Looking for Options

The burgeoning number of entrants in the networking protocol space signals increased competition and perceived high value to be found in the market for connected devices.  For retail consumers, this means better products at lower prices that are easier to integrate into their connected life schema.

Unfortunately, for utilities looking to integrate energy-saving devices, such as smart thermostats and lighting controls, into their energy efficiency and demand response programs, multiple network protocol alliances present problems.  In order to implement these programs, utilities are subject to numerous technology restrictions and standards from state public utilities commissions or regional independent system operators.  OpenADR and Zigbee Smart Energy Profile are among these standards, and the further that protocol competition pushes the retail device market away from these, the narrower the options will be for utilities.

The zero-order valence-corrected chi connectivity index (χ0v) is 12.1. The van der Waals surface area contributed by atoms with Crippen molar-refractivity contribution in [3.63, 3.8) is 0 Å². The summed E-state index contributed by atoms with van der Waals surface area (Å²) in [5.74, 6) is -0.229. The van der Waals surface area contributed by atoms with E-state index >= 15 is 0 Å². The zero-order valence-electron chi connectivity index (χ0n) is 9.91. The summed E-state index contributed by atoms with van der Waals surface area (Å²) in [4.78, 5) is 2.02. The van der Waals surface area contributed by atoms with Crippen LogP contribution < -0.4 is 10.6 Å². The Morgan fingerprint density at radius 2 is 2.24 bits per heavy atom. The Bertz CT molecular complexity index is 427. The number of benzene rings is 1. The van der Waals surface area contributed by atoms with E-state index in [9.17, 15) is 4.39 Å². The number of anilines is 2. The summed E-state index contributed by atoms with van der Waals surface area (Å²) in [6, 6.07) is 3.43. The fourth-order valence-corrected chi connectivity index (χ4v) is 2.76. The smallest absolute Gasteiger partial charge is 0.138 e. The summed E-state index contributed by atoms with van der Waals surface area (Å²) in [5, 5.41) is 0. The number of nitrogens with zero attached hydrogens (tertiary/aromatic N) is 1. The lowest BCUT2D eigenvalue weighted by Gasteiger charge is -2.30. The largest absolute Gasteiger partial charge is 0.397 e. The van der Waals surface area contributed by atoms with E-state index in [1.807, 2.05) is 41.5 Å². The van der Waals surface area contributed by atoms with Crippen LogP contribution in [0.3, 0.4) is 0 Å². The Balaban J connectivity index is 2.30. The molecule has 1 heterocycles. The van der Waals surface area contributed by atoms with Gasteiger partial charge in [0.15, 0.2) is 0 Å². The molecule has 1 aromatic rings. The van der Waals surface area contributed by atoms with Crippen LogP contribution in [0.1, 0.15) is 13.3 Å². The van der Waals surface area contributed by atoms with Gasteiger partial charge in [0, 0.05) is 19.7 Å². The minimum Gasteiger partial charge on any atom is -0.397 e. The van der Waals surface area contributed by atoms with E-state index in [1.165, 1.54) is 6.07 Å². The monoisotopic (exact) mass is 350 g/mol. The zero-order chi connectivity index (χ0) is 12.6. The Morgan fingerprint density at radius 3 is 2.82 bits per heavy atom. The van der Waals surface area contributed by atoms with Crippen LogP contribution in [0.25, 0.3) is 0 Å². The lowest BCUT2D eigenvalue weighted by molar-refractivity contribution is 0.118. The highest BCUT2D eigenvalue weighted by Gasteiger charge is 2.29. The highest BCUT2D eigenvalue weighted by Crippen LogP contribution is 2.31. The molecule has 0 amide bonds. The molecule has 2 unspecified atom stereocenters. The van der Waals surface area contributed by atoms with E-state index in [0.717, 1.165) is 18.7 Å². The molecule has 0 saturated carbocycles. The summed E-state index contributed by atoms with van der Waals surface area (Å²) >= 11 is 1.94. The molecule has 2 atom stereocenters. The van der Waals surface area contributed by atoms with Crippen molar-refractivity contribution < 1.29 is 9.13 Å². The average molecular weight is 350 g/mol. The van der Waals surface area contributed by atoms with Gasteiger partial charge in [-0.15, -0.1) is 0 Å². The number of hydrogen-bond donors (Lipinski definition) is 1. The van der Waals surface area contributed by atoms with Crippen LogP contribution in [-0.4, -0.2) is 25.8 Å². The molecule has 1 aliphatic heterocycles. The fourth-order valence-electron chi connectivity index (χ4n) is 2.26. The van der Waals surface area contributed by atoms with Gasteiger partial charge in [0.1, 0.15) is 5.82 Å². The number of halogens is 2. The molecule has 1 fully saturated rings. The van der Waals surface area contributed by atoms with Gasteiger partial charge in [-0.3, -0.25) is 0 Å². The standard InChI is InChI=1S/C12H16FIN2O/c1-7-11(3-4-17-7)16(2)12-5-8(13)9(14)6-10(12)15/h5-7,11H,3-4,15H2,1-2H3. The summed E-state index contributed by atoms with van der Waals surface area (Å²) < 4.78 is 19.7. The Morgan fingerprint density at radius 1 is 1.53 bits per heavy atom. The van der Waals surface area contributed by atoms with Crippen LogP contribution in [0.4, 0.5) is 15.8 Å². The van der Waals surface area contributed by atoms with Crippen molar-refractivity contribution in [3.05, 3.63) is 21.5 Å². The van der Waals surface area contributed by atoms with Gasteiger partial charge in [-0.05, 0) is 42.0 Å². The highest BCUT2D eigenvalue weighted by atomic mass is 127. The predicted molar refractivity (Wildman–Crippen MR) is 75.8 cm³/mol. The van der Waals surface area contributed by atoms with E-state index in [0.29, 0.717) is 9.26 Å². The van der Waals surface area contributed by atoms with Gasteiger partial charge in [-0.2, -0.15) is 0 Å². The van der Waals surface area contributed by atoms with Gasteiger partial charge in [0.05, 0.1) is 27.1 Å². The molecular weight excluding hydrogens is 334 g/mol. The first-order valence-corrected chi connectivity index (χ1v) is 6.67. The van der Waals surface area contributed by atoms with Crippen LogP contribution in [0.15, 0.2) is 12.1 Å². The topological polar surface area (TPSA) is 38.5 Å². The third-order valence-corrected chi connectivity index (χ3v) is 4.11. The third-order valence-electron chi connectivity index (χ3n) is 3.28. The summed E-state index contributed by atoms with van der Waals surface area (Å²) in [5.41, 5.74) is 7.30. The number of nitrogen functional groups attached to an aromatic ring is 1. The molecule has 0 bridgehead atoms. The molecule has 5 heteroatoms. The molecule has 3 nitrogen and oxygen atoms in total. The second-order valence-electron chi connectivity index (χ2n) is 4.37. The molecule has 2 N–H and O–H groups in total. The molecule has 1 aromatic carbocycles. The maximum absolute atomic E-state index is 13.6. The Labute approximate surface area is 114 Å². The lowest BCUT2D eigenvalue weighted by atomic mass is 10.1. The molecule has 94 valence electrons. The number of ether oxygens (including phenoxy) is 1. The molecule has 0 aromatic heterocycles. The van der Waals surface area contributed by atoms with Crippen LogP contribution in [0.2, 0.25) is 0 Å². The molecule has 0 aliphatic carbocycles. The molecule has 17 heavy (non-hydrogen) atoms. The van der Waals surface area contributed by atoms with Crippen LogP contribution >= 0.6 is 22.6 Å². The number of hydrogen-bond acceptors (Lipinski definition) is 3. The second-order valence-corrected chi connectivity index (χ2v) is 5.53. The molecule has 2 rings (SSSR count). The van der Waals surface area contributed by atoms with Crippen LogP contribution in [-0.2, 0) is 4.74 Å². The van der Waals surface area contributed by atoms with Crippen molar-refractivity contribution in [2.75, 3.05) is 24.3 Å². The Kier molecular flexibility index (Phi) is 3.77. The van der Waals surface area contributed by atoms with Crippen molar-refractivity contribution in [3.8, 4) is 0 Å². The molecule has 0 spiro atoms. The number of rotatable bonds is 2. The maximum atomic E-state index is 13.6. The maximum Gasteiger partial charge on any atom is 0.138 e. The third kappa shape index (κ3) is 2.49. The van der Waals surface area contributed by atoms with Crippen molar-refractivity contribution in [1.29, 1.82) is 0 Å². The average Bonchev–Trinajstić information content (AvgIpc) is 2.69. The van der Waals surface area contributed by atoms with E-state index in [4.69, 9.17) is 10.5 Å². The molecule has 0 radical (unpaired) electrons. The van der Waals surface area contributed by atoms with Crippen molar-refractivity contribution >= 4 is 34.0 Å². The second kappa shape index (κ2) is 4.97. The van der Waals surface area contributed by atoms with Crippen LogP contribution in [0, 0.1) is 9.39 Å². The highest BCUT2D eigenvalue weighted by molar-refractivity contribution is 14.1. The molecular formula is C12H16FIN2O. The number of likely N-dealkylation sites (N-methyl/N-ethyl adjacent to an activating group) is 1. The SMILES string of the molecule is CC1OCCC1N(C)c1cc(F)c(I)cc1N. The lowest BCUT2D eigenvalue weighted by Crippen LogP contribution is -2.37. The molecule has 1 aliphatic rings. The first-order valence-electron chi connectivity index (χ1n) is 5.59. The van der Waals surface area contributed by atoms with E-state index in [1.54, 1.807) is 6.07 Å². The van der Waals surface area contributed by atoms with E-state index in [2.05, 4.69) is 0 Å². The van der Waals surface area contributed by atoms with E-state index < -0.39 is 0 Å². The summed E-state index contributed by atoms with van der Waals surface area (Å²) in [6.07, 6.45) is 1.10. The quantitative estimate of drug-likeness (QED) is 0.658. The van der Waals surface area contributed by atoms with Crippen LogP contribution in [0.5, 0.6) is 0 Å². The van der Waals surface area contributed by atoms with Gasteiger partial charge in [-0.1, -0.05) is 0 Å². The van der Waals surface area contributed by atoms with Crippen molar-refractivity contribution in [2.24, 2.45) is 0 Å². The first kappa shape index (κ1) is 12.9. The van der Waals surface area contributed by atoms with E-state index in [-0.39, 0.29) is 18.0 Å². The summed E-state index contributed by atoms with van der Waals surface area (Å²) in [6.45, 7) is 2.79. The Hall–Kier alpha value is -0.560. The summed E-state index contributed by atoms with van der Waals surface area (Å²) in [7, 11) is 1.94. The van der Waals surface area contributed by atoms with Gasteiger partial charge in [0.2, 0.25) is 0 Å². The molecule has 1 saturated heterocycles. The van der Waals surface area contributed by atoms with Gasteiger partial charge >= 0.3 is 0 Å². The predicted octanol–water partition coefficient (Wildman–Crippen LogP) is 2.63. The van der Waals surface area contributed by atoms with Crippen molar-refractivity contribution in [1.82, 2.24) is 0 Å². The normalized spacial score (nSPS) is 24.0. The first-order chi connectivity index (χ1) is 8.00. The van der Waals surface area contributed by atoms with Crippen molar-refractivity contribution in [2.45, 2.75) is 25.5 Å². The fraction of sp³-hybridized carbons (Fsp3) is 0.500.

Sacramento Municipal Utility District (SMUD) has engaged in extensive research on different models of smart thermostats, hoping to identify those that are easy to use and will yield a stronger customer experience (as well as meet energy efficiency and curtailment goals).  However, any model that the utility looks at is subject to a number of technical requirements, and since these are set by regulating bodies, it’s unlikely that requirements will remain in stride with developments driven in the commercial market.  As it is, the economics of utility deployments are not always favorable to vendors, particularly in programs where more than one thermostat option is offered and sales volumes are uncertain.  It remains to be seen whether vendors will offer devices and platforms that can be used by the organizations that will need them to meet energy efficiency directives and load curtailment needs.